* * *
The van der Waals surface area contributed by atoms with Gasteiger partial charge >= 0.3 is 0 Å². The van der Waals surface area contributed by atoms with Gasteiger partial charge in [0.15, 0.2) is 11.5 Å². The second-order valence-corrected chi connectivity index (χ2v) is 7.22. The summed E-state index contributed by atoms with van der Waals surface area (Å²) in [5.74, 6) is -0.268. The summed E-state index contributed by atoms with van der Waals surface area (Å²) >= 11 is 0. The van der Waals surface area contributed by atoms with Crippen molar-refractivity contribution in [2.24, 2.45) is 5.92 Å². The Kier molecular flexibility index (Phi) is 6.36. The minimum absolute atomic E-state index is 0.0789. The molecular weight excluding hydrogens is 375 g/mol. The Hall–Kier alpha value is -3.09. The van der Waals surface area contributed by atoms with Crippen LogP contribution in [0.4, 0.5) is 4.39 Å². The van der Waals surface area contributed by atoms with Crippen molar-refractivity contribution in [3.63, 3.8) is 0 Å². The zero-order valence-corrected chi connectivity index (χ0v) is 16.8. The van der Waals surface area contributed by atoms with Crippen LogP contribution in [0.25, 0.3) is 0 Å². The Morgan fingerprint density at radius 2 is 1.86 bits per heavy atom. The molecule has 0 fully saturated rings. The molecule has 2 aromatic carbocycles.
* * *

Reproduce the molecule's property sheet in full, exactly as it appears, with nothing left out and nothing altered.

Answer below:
The van der Waals surface area contributed by atoms with Gasteiger partial charge >= 0.3 is 0 Å². The van der Waals surface area contributed by atoms with Gasteiger partial charge in [0.15, 0.2) is 11.5 Å². The second-order valence-corrected chi connectivity index (χ2v) is 7.22. The summed E-state index contributed by atoms with van der Waals surface area (Å²) in [5.74, 6) is -0.268. The summed E-state index contributed by atoms with van der Waals surface area (Å²) >= 11 is 0. The van der Waals surface area contributed by atoms with Crippen molar-refractivity contribution in [2.24, 2.45) is 5.92 Å². The Kier molecular flexibility index (Phi) is 6.36. The minimum absolute atomic E-state index is 0.0789. The molecular weight excluding hydrogens is 375 g/mol. The Hall–Kier alpha value is -3.09. The van der Waals surface area contributed by atoms with Crippen LogP contribution in [0.4, 0.5) is 4.39 Å². The van der Waals surface area contributed by atoms with Crippen molar-refractivity contribution in [3.63, 3.8) is 0 Å². The zero-order valence-corrected chi connectivity index (χ0v) is 16.8. The van der Waals surface area contributed by atoms with Crippen LogP contribution in [0.25, 0.3) is 0 Å². The Morgan fingerprint density at radius 2 is 1.86 bits per heavy atom. The molecule has 0 fully saturated rings. The molecule has 2 aromatic carbocycles.